Ocean Hugger Foods, a New York City-based manufacturer of plant-based alternatives to tuna and eel, has declared itself closed.
Co-founders James Corwell and David Benzaquen made the announcement on LinkedIn Thursday, reporting: “Due to the COVID-19 health crisis our world is facing, and the fact that our company sells exclusively to foodservice customers who are suffering greatly during this time, it is with tremendous sadness that we report that Ocean Hugger Foods must cease operations.”
The same message was posted two days earlier on the company website.
Corwell, a master chef, and Benzaquen, the CEO, who previously worked for several anti-animal agriculture advocacy groups, including Farm Sanctuary, launched Ocean Hugger in November 2017 with a tuna alternative product they called “Ahimi”, made from tomato, sesame oil, water, vinegar, sugar and a gluten-free soy sauce.
After debuting their product at the 2017 National Restaurant Association (NRA) meeting, they were able to land a deal with Japanese distribution giant Nishimoto Trading Company and also make it available in the grab-and-go sections of some 20 Whole Food Market locations, next to pre-packaged sushi. That list then expanded to 53 locations in 12 states and the District of Columbia, as well as about two dozen college and corporate cafeterias, thanks in part to a deal reached with publicly traded food-service giant Aramark.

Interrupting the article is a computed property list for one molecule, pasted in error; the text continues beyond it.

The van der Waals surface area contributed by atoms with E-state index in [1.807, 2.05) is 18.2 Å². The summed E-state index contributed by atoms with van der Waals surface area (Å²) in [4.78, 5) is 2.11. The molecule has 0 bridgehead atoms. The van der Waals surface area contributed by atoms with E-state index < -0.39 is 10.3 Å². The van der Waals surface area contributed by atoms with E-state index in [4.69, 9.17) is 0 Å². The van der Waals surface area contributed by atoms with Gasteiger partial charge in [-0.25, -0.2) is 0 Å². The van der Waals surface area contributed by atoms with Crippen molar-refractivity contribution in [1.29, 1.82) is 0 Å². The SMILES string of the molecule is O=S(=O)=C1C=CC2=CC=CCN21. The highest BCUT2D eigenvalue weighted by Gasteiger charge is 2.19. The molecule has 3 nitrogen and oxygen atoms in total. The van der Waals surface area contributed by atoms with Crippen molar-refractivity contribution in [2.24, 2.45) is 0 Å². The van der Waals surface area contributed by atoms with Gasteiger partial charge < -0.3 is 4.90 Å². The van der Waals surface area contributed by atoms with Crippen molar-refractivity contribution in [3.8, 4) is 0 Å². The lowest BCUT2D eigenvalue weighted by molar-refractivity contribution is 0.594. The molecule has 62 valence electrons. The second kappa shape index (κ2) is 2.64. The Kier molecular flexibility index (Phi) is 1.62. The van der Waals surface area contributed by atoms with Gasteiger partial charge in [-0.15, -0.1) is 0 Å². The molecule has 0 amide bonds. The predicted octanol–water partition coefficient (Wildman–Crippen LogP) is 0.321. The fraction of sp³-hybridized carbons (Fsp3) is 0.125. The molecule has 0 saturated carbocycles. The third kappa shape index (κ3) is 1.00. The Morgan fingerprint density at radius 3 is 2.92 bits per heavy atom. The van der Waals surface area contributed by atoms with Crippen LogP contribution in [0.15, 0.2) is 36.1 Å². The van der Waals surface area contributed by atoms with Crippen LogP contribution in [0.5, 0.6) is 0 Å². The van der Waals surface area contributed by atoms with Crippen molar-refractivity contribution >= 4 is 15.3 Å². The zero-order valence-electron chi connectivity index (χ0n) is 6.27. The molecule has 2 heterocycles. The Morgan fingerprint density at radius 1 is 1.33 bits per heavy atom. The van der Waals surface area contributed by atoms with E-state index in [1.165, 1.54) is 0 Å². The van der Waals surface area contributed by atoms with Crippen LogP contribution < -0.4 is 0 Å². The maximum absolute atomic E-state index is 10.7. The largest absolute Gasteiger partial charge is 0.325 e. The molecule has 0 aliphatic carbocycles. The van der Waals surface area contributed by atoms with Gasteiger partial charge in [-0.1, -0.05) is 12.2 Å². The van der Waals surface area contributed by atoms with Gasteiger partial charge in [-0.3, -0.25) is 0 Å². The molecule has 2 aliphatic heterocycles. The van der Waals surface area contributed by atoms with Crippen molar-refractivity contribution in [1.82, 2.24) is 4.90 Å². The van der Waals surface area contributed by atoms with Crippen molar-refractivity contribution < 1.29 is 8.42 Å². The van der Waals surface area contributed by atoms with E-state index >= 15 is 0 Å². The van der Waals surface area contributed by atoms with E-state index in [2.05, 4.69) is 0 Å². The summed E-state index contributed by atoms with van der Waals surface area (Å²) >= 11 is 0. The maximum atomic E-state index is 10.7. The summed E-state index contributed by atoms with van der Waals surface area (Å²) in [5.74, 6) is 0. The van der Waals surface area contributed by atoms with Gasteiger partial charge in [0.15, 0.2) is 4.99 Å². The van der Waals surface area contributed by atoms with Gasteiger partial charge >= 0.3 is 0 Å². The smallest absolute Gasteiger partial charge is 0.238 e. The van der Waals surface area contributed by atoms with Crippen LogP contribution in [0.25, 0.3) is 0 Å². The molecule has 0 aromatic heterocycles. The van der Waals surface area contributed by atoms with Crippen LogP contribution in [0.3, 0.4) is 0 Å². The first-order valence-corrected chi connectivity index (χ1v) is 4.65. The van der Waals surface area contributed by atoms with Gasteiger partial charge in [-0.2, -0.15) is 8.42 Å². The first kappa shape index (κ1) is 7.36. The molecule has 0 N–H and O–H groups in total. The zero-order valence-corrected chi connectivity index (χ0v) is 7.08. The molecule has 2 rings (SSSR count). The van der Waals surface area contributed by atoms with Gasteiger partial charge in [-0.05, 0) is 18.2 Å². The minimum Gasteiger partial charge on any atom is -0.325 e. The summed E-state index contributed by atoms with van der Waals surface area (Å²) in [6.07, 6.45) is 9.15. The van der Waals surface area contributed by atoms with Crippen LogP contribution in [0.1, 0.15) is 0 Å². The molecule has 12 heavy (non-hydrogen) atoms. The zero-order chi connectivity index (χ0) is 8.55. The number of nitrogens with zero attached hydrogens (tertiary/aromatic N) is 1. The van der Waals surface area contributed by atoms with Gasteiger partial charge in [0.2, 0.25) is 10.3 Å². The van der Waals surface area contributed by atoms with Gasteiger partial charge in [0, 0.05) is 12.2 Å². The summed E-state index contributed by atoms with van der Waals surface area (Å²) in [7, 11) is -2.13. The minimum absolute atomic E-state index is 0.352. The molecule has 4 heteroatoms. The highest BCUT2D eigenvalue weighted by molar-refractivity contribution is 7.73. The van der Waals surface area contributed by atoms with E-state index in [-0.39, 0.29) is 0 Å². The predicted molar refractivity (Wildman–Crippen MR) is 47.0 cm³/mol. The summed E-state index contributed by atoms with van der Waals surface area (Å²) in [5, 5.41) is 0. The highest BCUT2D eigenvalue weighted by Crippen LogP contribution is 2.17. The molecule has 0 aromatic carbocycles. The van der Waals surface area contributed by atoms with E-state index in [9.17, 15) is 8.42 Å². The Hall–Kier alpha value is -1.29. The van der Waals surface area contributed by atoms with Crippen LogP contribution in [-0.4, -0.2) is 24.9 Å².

Later, in June 2019, as reported by Undercurrent News, Ocean Hugger launched its eel alternative, “Unami”, made with eggplant and using a patent-pending process to make its product more resemble the firm texture of sushi.
Though some in the seafood industry have expressed concern about plant-based alternatives entering the market, Benzaquen told Undercurrent, while exhibiting at the 2018 NRA show, that he saw his company’s offerings as helpful to the industry.
“Everybody in the seafood industry understands that to allow the industry to survive and to thrive, it requires that we protect the most vulnerable species and that we protect jobs, particularly among coastal fishermen,” he said at the time. “What we’re making possible is protecting cuisines, these livelihoods, by creating a diversity of options.”
Some distributor partners still have inventory available for purchase by foodservice operators, Corwell and Benzaquen noted in their LinkedIn message, directing anyone interested to their company website.
“We have been honored and privileged to serve our business partners and the general public with award-winning, plant-based alternatives to some of the most endangered species on our planet,” they wrote.
“We will be forever grateful for your belief in our mission, and our business. Indeed, we believe that the need for sustainable, ethical, and healthy food has never been more critical. While we mourn the loss of our business and so many others to the terrible pandemic facing our communities, we hope that our success as a pioneer in plant-based seafood will inspire new entrepreneurs to take action on behalf of our oceans.”